On Diwali day, as most celebrated the festival with lit diyas and crackers, students of two State universities in Telangana held festivities of a different sort. Amidst fireworks, they mourned the death of Narakasura, whom they held in the esteem of a Dravidian king and nature lover.
In a reversal of traditional Diwali beliefs, students held that Naraka, the Asura killed on Diwali day, was not demonic as portrayed in the popular myth. According to an alternate lore, Narakasura was a Dravidian emperor who had ruled a massive kingdom that was destroyed in Aryan invasion.
Naraka, according to this interpretation is also believed to be of Dalit lineage thereby making mourning ceremonies of his death, the apt celebration on Diwali, at least for a section.
While the origin of the lore is not dated, a section of Adivasies and Dalits in Karimnagar and Khammam districts worship Narakasura, students who held the commemoration pointed out. As a reflection of this belief, in Osmania University (OU), Hyderabad and Kakatiya University (KU), Warangal, close to fifty students erected idols of Narakasura even as they sang songs to praise the king’s greatness.
Quoting the lore which is based on a re-reading of the popular Diwali myth, students held that Naraka was in fact a scholar who had held several scholastic sessions from time to time in his palace. “He was a nature lover, a son of the soil. His death has to be mourned and his life should be commemorated,” said Naliganti Sharath, a student who participated in commemorating the Asura’s death on OU campus. “My family always narrated stories of Narakasura as a celestial power which had saved children from deadly diseases. We do not celebrate Diwali,” said Rajesh, a student of Kakatiya University.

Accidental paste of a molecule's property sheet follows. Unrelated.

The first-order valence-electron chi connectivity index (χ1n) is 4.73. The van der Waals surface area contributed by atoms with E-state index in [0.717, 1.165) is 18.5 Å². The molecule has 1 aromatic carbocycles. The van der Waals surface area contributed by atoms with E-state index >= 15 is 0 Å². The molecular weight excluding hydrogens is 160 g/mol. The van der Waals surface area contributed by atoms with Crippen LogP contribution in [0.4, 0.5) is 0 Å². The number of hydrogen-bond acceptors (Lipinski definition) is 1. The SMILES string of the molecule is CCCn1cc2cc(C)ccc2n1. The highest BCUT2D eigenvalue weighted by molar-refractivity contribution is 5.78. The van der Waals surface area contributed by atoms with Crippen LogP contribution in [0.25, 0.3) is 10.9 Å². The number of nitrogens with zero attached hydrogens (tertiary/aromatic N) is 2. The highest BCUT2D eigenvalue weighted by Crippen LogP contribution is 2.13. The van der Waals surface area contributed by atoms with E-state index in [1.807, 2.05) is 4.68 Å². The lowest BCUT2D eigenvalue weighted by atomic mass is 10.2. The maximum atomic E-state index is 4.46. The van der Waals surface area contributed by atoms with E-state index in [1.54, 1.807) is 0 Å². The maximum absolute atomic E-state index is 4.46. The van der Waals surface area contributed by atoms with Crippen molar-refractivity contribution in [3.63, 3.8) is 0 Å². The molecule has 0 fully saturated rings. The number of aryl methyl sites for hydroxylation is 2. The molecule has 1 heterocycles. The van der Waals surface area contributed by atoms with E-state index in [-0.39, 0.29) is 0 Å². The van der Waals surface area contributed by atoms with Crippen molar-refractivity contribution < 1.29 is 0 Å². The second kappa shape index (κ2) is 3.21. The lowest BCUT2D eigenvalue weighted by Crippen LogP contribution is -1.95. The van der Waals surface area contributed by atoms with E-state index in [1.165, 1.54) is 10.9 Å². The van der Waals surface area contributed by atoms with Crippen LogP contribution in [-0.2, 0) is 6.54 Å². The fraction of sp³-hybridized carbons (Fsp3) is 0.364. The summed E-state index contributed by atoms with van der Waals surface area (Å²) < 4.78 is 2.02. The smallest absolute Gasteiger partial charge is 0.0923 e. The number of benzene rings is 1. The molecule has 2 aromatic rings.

Interestingly, the students who held alternate Diwali celebrations under the banner of Dalit, Bahujan, Adivasi Students Union of OU and KU had also held similar commemorations during Dasara. “Students have been commemorating Ravana during Dasara celebrations. These alternate festivities are meant to re-read popular histories and myths. Asuras are not considered evil by everyone as it is possible to read them as representatives of Dravida and Dalit culture,” said Prof. Kancha Ilaiah, former faculty member of Osmania University who participated in the festivities.
Most such readings are based on scholarship of Dr. B. R. Ambedkar who had written extensively on re-reading history. While Osmania University has been witnessing alternate Narakasura commemoration day, for the past four years, it was the first time that Kakatiya University held such festivities.